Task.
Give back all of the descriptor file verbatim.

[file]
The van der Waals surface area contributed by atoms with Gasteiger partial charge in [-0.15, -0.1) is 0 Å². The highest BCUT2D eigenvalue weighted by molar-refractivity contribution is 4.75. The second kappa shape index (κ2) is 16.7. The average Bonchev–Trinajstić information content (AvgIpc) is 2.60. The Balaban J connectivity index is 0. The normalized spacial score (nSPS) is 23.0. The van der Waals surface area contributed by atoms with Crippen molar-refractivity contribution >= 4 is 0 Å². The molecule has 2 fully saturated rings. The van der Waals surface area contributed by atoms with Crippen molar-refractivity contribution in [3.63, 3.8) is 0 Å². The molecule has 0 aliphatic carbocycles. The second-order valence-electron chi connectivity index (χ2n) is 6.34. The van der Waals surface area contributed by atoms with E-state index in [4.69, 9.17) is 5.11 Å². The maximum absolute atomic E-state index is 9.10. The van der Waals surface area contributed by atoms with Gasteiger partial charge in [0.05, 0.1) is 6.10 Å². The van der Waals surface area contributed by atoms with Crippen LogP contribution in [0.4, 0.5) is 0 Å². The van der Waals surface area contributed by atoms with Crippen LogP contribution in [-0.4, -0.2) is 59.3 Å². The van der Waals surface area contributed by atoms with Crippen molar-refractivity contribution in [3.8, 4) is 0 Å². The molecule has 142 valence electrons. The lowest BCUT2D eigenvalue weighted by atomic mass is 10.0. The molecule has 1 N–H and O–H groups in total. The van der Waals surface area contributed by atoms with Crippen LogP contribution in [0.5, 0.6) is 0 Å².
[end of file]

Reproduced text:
The van der Waals surface area contributed by atoms with Gasteiger partial charge in [-0.15, -0.1) is 0 Å². The highest BCUT2D eigenvalue weighted by molar-refractivity contribution is 4.75. The second kappa shape index (κ2) is 16.7. The average Bonchev–Trinajstić information content (AvgIpc) is 2.60. The Balaban J connectivity index is 0. The normalized spacial score (nSPS) is 23.0. The van der Waals surface area contributed by atoms with Crippen molar-refractivity contribution >= 4 is 0 Å². The molecule has 2 fully saturated rings. The van der Waals surface area contributed by atoms with Crippen molar-refractivity contribution in [3.63, 3.8) is 0 Å². The molecule has 0 aliphatic carbocycles. The second-order valence-electron chi connectivity index (χ2n) is 6.34. The van der Waals surface area contributed by atoms with E-state index in [4.69, 9.17) is 5.11 Å². The maximum absolute atomic E-state index is 9.10. The van der Waals surface area contributed by atoms with Gasteiger partial charge in [0.05, 0.1) is 6.10 Å². The van der Waals surface area contributed by atoms with Crippen LogP contribution in [0.4, 0.5) is 0 Å². The van der Waals surface area contributed by atoms with Crippen LogP contribution in [-0.4, -0.2) is 59.3 Å². The van der Waals surface area contributed by atoms with Crippen molar-refractivity contribution in [3.8, 4) is 0 Å². The molecule has 142 valence electrons. The lowest BCUT2D eigenvalue weighted by atomic mass is 10.0. The molecule has 1 N–H and O–H groups in total. The van der Waals surface area contributed by atoms with Crippen LogP contribution in [0.5, 0.6) is 0 Å².